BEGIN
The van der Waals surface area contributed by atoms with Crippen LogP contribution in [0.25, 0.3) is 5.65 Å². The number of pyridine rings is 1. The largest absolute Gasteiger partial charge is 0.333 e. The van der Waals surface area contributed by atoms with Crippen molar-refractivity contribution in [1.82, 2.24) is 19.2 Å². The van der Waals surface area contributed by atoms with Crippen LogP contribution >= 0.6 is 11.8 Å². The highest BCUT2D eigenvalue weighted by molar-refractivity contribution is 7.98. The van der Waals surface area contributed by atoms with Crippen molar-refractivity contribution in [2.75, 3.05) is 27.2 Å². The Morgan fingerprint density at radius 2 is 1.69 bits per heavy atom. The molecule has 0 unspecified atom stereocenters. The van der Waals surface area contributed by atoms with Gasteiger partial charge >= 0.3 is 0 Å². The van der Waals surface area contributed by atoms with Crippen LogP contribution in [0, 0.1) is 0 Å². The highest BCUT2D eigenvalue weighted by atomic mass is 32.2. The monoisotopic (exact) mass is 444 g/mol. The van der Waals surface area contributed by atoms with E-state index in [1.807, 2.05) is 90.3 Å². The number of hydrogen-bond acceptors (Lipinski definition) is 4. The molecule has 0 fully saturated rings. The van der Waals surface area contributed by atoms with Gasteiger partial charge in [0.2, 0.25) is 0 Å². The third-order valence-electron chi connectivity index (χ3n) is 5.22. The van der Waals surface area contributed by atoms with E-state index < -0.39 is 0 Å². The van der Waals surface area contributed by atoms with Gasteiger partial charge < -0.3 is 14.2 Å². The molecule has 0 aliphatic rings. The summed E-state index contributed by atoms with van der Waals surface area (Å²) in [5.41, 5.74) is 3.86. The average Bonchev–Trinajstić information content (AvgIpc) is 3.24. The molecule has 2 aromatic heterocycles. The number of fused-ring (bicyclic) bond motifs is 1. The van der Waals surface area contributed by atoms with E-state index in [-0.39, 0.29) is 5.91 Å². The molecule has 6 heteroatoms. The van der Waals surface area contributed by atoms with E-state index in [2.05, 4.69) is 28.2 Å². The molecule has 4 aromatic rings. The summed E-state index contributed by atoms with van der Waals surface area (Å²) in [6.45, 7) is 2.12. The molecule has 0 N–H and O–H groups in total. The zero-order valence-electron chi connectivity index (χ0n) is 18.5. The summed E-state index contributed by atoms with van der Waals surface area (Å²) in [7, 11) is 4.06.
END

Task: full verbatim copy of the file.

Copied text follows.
The van der Waals surface area contributed by atoms with Crippen LogP contribution in [0.25, 0.3) is 5.65 Å². The number of pyridine rings is 1. The largest absolute Gasteiger partial charge is 0.333 e. The van der Waals surface area contributed by atoms with Crippen molar-refractivity contribution in [1.82, 2.24) is 19.2 Å². The van der Waals surface area contributed by atoms with Crippen LogP contribution >= 0.6 is 11.8 Å². The highest BCUT2D eigenvalue weighted by molar-refractivity contribution is 7.98. The van der Waals surface area contributed by atoms with Crippen molar-refractivity contribution in [2.75, 3.05) is 27.2 Å². The Morgan fingerprint density at radius 2 is 1.69 bits per heavy atom. The molecule has 0 unspecified atom stereocenters. The van der Waals surface area contributed by atoms with Gasteiger partial charge >= 0.3 is 0 Å². The van der Waals surface area contributed by atoms with Crippen LogP contribution in [0, 0.1) is 0 Å². The highest BCUT2D eigenvalue weighted by atomic mass is 32.2. The monoisotopic (exact) mass is 444 g/mol. The van der Waals surface area contributed by atoms with E-state index in [1.807, 2.05) is 90.3 Å². The number of hydrogen-bond acceptors (Lipinski definition) is 4. The molecule has 0 fully saturated rings. The van der Waals surface area contributed by atoms with Gasteiger partial charge in [0.2, 0.25) is 0 Å². The third-order valence-electron chi connectivity index (χ3n) is 5.22. The van der Waals surface area contributed by atoms with E-state index < -0.39 is 0 Å². The van der Waals surface area contributed by atoms with Gasteiger partial charge < -0.3 is 14.2 Å². The molecule has 0 aliphatic rings. The summed E-state index contributed by atoms with van der Waals surface area (Å²) in [5.41, 5.74) is 3.86. The average Bonchev–Trinajstić information content (AvgIpc) is 3.24. The molecule has 2 aromatic heterocycles. The number of fused-ring (bicyclic) bond motifs is 1. The van der Waals surface area contributed by atoms with E-state index in [-0.39, 0.29) is 5.91 Å². The molecule has 6 heteroatoms. The van der Waals surface area contributed by atoms with E-state index in [2.05, 4.69) is 28.2 Å². The molecule has 4 aromatic rings. The summed E-state index contributed by atoms with van der Waals surface area (Å²) in [6.45, 7) is 2.12. The molecule has 0 N–H and O–H groups in total. The zero-order valence-electron chi connectivity index (χ0n) is 18.5. The summed E-state index contributed by atoms with van der Waals surface area (Å²) in [7, 11) is 4.06.